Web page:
Anyway, I don't bake quite as much these days since we are focusing on vegetables and animal proteins more and more in our quest to deal with adrenal fatigue, but I still enjoy making whole grain (or non grain) treats (like Chocolate Chia Pudding or Berry Mousse) that require some sweetening.
And I know that a lot of my readers are using traditional sweeteners (hopefully the healthier options of honey, maple syrup, sucanat, and the like) and that these substitution and baking tips would be useful for you.
So when you need to substitute a liquid for a granulated sweetener, how do you do that quickly and easily?
It's fairly simple, actually.
Mainly, you just need to make up for, or take away from, the liquid part of the liquid sweetener, when adding it to a recipe, and adjust a little for the different sweetness of the sweeteners you are substituting.
Now of course, if the recipe we are talking about is a dish with very little sweetener (like my Focaccia Flax Bread), then it really doesn't matter. Just substitute one sweetener for another and don't worry about it.
Additionally, with some non-baking recipes like
you can use whatever sugar substitute you wish (liquid or granulated). The result won't differ that much regardless of which sugar substitutes you use.
I love forgiving recipes, don't you :-)?
However, when you are dealing with a sweet baked good, then things get more complicated.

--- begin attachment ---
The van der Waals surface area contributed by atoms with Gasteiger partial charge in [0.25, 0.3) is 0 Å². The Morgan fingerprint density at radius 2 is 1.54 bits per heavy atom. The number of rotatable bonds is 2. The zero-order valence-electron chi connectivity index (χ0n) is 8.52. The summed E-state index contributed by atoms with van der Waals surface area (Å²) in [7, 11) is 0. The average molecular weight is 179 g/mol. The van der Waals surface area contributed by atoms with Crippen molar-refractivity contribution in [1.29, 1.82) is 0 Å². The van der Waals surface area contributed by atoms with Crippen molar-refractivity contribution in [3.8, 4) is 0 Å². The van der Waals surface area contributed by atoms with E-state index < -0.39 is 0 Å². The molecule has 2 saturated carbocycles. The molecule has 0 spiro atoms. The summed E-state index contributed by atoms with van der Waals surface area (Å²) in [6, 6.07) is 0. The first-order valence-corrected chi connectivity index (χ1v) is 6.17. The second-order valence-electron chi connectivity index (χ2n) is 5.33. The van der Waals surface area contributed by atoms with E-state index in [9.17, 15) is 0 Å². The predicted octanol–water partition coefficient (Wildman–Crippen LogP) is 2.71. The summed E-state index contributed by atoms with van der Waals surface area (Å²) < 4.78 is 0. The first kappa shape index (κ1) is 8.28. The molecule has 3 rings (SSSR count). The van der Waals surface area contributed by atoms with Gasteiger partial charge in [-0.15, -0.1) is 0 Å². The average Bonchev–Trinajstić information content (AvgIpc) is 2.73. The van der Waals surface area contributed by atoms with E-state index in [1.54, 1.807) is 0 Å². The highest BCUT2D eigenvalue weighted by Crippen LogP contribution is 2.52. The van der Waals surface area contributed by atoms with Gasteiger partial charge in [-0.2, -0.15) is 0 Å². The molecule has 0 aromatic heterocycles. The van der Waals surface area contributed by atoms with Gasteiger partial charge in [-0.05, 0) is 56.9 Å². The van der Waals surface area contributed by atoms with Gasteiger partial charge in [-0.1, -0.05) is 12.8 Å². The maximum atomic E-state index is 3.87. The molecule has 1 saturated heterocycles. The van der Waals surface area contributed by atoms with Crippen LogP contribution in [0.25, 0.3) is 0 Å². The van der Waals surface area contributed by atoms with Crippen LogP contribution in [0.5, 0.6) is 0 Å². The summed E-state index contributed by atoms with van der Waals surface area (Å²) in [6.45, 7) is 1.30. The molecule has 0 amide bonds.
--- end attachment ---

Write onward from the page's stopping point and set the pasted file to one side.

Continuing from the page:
Here's how to make a sugar substitute in baking and have the result turn out well.
How to use a Sugar Substitute in Baking
1. Substituting Liquid for Granulated
When substituting a liquid for a granulated sweetener (e.g. using honey when the recipe calls for sucanat or brown sugar, or subbing in a liquid low carb sweetener for xylitol, etc.), for every 1 cup of liquid sweetener, subtract 1/4 cup of liquid from the recipe (that means therefore, for every 1/4 cup of honey, subtract 1 Tbsp of liquid).
2. Substituting Granulated for Liquid
The converse is then, when substituting a granulated for a liquid sweetener (e.g. using sucanat, coconut sugar, or xylitol when the recipe calls for maple syrup or honey), for every 1 cup of granulated sweetener, add 1/4 cup of liquid to the recipe (that means therefore, for every 1/4 cup of granulated sweetener, add 1 Tbsp of liquid).